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posted 02-27-2009 12:23 PM     Click Here to See the Profile for music_space   Click Here to Email music_space     Edit/Delete Message   Reply w/Quote
A few observations:

- The Soviets used metric screws and fixtures? The four screws holding the Globus to the frame of the Navigation panel are metric screws, I got replacements right off the shelf at Home Depot.

- As I expected, the instrument is mostly a mechanical work of art. All of the adjusments are mechanical, and the only electrics and electronics found are a motor (used only to fast-forward the indicator from nadir position to landing position), a variable resistance going once around each orbit, two multipole relay-type blade-contacts sending the position of cam-wheels, those being wired to a small PCB with four diodes and three resistors -- two of those being soldered in parallel. And a single solenoid actuator: it received pulses from a sequencer outside of the assembly every five seconds or so, and it turned a sprocketwheel by a fraction of a turn -- the movements cascades to the whole instrument from that single actuator. That's it! Click on the pics.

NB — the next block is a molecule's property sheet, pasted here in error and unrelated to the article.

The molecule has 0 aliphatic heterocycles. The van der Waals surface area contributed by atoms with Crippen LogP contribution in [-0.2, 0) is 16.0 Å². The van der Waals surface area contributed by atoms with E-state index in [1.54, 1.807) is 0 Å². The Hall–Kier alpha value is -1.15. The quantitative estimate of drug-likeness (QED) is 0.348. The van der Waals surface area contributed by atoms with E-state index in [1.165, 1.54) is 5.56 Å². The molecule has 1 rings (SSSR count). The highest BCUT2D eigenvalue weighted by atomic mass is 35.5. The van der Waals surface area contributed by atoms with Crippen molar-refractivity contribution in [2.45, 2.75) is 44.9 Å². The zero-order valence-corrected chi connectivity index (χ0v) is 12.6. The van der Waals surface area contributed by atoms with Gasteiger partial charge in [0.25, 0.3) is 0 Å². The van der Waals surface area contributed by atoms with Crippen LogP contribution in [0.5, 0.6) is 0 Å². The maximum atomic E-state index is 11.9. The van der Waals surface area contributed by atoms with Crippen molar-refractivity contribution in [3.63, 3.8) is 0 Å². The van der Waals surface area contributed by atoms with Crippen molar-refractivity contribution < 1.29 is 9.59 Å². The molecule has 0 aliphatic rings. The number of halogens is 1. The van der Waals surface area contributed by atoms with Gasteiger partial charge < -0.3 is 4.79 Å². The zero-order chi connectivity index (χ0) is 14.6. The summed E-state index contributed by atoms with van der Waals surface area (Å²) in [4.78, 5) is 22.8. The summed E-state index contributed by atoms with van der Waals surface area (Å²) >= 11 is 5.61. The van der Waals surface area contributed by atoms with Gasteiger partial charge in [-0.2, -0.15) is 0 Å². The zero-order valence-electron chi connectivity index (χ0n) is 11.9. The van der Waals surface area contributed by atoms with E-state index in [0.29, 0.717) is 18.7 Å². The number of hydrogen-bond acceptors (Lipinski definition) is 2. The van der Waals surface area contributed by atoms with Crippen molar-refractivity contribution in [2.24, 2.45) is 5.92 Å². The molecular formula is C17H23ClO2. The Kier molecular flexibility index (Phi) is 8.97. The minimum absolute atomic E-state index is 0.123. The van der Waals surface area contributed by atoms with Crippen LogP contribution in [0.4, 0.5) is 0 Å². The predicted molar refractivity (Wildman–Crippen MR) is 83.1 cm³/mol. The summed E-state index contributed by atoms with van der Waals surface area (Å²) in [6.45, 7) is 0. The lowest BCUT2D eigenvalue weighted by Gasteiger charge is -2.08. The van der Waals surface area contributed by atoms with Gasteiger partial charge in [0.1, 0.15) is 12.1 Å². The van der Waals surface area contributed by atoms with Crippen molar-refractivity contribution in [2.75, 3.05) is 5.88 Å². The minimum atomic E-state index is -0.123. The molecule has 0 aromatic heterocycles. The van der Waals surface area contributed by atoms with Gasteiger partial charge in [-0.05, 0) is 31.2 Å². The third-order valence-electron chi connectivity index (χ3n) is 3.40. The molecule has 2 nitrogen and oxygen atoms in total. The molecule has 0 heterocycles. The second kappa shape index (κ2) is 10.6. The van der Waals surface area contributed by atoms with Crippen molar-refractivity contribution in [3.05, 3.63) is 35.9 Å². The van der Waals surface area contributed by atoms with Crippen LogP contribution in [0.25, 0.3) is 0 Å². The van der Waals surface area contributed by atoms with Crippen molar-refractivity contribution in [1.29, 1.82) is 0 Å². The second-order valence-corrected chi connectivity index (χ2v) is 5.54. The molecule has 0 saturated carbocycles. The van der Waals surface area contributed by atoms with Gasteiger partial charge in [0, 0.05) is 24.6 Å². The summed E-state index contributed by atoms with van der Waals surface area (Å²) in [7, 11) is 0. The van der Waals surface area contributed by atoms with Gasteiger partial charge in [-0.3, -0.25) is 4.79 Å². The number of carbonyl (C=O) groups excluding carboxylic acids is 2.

- On the first picture above, one can see some paper bullets with numbers applied on the globe at some points around the USSR -- most unrelated to a nominal landing -- which lead me to believe that this is a training unit -- albeit maybe it flew unmanned before being assigned to a training station.

kyra
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From: Louisville CO US
Registered: Aug 2003

posted 03-01-2009 07:21 PM     Click Here to See the Profile for kyra   Click Here to Email kyra     Edit/Delete Message   Reply w/Quote
Excellent! This is from a Voskhod type instrument panel. (Vostoks had an abort light in place of the latitude/longitude indicator).